is cbd creams and oil legal in North Dakota

Is CBD Cream Or CBD Oil Legal in North Dakota?

The Industrial Hemp Research Pilot Program was launched by the ND Department of Agriculture to enable a comprehensive examination of the growth and marketing of the plant across the state. In the middle of 2018, the pilot program had 27 active participants in the form of licensed growers.

In the paragraphs that follow, we shall illustrate commonly sought strains, the legal aspect of CBD Oil and CBD cream consumption in North Dakota, and modes of buying the product lawfully.


Popular Strains In North Dakota


Jamaican Lion

This Sativa-dominant strain has high CBD content (up to 23%) as against a low THC component (5-9%). Thus, focus and creativity are enhanced without the distractive psycho-activity of THC. A cross between Yarders (a Sativa-dominant Jamaican strain) and Mountain Lion (itself a cross between Lionheart and Rock Bud), Jamaican Lions lets off an aroma redolent of sweet herb. The strain offers relief from anxiety, inflammation, and pain, without any psychoactive “high”. The strain flowers in nine weeks.


Medical 49

This strain features Indica-dominance (with an Indica-to-Sativa ratio of 4:1). Bred by Vision Seeds, it has almost equal proportion of CBD (5-6%) and THC (6-7%) and is a genetic cross between Skunk no. 1, Russian Snow, and AK-49. Its small squat appearance makes it ideal for growers who don’t want to attract undue attention. With the coloration of AK-49 and the pungent smells of its other genetic parents, the strain flowers in about two months and offers relief from inflammation, pain, and anxiety.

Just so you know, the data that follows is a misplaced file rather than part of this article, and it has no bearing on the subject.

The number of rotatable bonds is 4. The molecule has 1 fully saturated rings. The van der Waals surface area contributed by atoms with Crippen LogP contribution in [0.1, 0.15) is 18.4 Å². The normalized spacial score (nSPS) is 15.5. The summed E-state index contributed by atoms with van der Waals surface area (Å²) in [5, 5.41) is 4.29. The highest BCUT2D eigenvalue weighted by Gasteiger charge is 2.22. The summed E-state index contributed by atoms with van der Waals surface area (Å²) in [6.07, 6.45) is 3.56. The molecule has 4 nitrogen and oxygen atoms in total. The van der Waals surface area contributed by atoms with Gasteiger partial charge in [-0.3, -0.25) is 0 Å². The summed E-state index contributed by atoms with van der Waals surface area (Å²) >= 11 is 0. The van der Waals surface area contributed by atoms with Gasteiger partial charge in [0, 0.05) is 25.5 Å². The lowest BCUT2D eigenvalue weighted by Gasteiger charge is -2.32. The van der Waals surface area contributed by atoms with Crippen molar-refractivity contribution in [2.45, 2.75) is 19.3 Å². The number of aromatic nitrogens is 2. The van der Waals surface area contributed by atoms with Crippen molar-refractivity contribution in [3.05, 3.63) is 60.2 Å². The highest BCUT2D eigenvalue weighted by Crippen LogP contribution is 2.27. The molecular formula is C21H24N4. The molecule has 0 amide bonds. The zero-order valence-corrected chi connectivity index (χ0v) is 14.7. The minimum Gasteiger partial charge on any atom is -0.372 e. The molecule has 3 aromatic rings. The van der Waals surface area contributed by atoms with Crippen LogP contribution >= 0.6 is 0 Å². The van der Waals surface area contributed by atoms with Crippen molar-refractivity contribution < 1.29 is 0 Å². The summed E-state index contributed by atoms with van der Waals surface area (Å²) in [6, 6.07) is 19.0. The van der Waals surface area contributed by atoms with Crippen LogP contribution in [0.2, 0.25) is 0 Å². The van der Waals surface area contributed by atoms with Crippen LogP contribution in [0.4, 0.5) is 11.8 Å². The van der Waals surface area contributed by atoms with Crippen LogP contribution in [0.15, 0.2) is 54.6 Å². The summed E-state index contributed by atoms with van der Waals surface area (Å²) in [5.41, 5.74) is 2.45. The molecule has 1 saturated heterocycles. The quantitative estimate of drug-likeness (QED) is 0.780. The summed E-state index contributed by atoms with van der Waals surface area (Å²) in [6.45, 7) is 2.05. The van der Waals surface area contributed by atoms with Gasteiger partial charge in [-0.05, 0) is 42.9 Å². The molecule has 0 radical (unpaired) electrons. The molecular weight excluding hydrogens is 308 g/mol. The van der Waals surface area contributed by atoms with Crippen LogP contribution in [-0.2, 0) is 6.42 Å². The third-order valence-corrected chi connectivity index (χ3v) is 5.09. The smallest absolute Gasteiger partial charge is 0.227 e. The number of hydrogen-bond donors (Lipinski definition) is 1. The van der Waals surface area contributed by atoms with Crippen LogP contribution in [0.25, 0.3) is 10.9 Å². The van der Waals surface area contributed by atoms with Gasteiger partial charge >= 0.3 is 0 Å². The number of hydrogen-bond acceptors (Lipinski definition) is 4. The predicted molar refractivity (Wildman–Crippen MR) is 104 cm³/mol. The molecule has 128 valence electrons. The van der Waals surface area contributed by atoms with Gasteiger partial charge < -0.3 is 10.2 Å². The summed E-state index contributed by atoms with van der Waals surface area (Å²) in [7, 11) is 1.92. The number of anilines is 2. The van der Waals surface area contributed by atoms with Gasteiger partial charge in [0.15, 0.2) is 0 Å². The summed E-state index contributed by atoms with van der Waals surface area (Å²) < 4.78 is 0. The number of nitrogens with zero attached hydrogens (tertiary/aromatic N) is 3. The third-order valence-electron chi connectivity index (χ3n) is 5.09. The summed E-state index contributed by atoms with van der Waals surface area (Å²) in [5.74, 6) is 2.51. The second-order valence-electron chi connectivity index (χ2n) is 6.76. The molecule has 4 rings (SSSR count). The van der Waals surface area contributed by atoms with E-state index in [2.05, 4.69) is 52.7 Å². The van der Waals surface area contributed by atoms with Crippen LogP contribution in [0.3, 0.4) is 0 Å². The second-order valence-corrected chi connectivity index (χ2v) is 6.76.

Recreational Marijuana Usage In North Dakota

Adult-use cannabis is unlawful in the state and if you are found to possess up to one ounce of the drug, you could spend 30 days in prison and pay a fine of $1,500. A second-time offender may face jail time of five years and have to pay a fine of $10,000.


Medical Marijuana Usage In North Dakota

With the approval of 64% of voters, North Dakota’s medical cannabis bill became law in November 2016. The bill set up dispensaries as non-profit entities and aimed at making medical cannabis available to qualified users by the end of 2018. As per the bill, patients could obtain up to two-and-a-half ounces of dried leaves and flowers over a 30-day duration. Overseen by the North Dakota Department of Health, the program is projected to lead to sales of nearly $26 million by the year 2021. Individuals qualifying as patients are those who suffer from Severe muscle spasms, Seizures, Intractable nausea, Cachexia, Epilepsy, Glaucoma, Spinal Stenosis, Fibromyalgia, Crohn’s disease, Alzheimer’s disease, PTSD, Amyotrophic Lateral Sclerosis, Hepatitis C, HIV/AIDS, or Cancer.


CBD Oil and CBD Cream Laws In North Dakota

A research pilot program was launched by the North Dakota Department of Agriculture (NDDA) to examine how to cultivate, grow and market the plant in North Dakota. The program is mainly aimed at getting clarity on the need for industrial hemp cultivation in the backdrop of the bigger agricultural landscape and what kind of economic contribution such cultivation can make. In June 2018, the pilot program had 27 active participants (growers with licenses).


Where to  Buy CBD Oil and CBD Creams In North Dakota

While North Dakota has a dearth of retailers selling CBD Oil and CBD Cream products, the most reliable options are Sports Vape, Infinite Vapor, and Ecig City, in Fargo, and Infinite Vapor shop in Bismarck. Those who don’t have a retailer in their vicinity can buy the product online for the convenience and choice such buying offers.



The Industrial Hemp Research Pilot Program initiated by the NDDA aimed at examining how to cultivate, grow and market the crop in the state. The state enacted a medicinal marijuana bill in November 2016 that was backed by 64% of voters, enabling access of 2.5 ounces of medicinal cannabis to qualified patients over a 30-day period. The program is expected to lead to projected sales of nearly $26 million by 2021. Adult-use cannabis is banned in North Dakota and a second offense can result in five years of jail.